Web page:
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Drug monitoring program designed to battle opioid addiction


CONCORD — The state’s new prescription monitoring program — intended to prevent substance abusers from shopping for doctors and controlled drugs — may not be up and running July 1 as originally intended, but a key software contract was approved on Wednesday.

 

The Legislature approved the program in 2012, but it was not funded with state money. Instead, the Board of Pharmacy , which oversees the program, applied for a federal grant of $368,871, which the Executive Council accepted in March.

On Wednesday the council approved a $333,569 contract with Health Information Designs LLC of Auburn, Ala., to provide the software and services to be accepting prescription drug data.

Once the program is operational, a pharmacist would be able to see how many prescriptions a person has had written over the last six months. The same information would be available to a doctor before writing a patient’s prescription.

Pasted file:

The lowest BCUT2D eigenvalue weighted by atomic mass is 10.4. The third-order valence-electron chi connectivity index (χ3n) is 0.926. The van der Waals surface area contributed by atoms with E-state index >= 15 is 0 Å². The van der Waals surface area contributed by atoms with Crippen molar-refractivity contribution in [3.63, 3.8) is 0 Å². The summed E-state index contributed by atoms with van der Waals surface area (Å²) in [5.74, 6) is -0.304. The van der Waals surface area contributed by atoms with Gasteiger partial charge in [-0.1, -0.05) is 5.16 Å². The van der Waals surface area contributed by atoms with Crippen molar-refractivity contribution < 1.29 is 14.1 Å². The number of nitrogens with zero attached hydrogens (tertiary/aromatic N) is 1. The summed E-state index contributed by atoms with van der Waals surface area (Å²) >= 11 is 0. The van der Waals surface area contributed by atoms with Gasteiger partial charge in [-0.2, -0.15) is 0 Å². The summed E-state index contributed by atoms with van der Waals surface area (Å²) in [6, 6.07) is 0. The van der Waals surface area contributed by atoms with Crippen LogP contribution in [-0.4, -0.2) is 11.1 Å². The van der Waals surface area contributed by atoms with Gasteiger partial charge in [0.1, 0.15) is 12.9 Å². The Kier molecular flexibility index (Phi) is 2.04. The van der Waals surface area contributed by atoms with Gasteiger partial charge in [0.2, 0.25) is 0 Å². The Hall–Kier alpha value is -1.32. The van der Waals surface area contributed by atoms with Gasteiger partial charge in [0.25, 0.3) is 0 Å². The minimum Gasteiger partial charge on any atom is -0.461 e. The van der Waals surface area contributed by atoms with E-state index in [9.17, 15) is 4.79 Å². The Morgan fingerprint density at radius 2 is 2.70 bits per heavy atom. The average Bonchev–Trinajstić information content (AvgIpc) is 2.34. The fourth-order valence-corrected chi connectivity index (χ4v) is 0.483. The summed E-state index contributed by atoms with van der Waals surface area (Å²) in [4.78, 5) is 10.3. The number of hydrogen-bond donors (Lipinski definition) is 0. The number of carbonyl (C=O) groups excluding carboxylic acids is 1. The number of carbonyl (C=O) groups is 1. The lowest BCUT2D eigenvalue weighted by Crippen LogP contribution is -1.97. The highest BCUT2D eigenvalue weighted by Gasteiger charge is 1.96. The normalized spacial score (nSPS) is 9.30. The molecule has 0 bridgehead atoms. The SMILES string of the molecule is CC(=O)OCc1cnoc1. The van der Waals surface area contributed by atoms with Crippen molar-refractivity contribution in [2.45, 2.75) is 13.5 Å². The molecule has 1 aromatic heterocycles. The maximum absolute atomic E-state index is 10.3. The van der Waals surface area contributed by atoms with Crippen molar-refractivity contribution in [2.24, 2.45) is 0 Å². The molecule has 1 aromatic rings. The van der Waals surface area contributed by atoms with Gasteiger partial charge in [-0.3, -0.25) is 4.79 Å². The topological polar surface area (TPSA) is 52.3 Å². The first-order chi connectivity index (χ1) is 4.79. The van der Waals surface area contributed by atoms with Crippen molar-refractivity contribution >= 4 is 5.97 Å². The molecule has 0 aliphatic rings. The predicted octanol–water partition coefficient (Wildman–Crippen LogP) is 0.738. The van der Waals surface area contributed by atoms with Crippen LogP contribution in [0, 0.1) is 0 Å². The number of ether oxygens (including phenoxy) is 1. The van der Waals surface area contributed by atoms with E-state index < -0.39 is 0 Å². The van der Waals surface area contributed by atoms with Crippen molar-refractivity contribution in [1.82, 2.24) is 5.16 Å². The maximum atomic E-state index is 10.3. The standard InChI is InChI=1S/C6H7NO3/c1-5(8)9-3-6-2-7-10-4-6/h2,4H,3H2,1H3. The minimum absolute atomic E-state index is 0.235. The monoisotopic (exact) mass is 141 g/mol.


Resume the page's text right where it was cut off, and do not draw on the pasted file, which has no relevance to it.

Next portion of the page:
“Rising rates of opiate and heroin abuse and overdoses represent one of the most pressing public health and safety challenges facing New Hampshire, and our prescription drug monitoring program is an important tool that will help identify potential prescription drug abuse, help prevent doctor shopping and help ensure stronger oversight of controlled substance prescriptions,” said Gov. Maggie Hassan after the vote. “Today’s vote is another step toward implementing this critical program and addressing this challenge, building on efforts such as our bipartisan health care expansion plan, increasing the safe and effective use of Narcan for emergency responders and Partnership for a Drug Free NH’s youth prevention campaign.”

Hassan earlier this week attended a meeting with the other New England governors to discuss opioid abuse and work on a regional strategy to address the growing problem.

 

She said the contract and the state’s drug monitoring program will help strengthen New Hampshire’s role in that regional strategy.

 

“I look forward to implementing our prescription drug monitoring program as quickly as possible in order to improve the health and safety of our families, our communities and our state,” Hassan said.

New Hampshire was one of the last states in the country to institute such a monitoring program.

grayno@unionleader.com

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